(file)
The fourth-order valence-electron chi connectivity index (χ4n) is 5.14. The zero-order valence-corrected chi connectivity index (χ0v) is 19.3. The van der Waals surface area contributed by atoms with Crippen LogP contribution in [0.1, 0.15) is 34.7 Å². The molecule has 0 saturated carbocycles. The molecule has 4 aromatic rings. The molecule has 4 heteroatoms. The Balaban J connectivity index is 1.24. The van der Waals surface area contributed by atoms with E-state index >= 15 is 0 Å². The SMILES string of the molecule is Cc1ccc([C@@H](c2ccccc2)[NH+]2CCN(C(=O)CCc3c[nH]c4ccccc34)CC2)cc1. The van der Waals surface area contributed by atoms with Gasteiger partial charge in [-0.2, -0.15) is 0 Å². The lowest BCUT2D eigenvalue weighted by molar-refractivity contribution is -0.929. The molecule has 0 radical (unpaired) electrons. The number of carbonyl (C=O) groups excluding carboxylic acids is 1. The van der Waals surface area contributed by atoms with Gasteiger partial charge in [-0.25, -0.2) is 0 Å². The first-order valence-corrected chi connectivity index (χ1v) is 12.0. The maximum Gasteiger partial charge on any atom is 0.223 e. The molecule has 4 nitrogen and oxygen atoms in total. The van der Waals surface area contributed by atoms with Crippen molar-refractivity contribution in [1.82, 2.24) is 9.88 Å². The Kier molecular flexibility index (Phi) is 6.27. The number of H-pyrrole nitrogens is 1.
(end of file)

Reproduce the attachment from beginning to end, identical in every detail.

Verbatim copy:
The fourth-order valence-electron chi connectivity index (χ4n) is 5.14. The zero-order valence-corrected chi connectivity index (χ0v) is 19.3. The van der Waals surface area contributed by atoms with Crippen LogP contribution in [0.1, 0.15) is 34.7 Å². The molecule has 0 saturated carbocycles. The molecule has 4 aromatic rings. The molecule has 4 heteroatoms. The Balaban J connectivity index is 1.24. The van der Waals surface area contributed by atoms with E-state index >= 15 is 0 Å². The SMILES string of the molecule is Cc1ccc([C@@H](c2ccccc2)[NH+]2CCN(C(=O)CCc3c[nH]c4ccccc34)CC2)cc1. The van der Waals surface area contributed by atoms with Gasteiger partial charge in [-0.2, -0.15) is 0 Å². The lowest BCUT2D eigenvalue weighted by molar-refractivity contribution is -0.929. The molecule has 0 radical (unpaired) electrons. The number of carbonyl (C=O) groups excluding carboxylic acids is 1. The van der Waals surface area contributed by atoms with Gasteiger partial charge in [-0.25, -0.2) is 0 Å². The first-order valence-corrected chi connectivity index (χ1v) is 12.0. The maximum Gasteiger partial charge on any atom is 0.223 e. The molecule has 4 nitrogen and oxygen atoms in total. The van der Waals surface area contributed by atoms with Crippen molar-refractivity contribution in [1.82, 2.24) is 9.88 Å². The Kier molecular flexibility index (Phi) is 6.27. The number of H-pyrrole nitrogens is 1.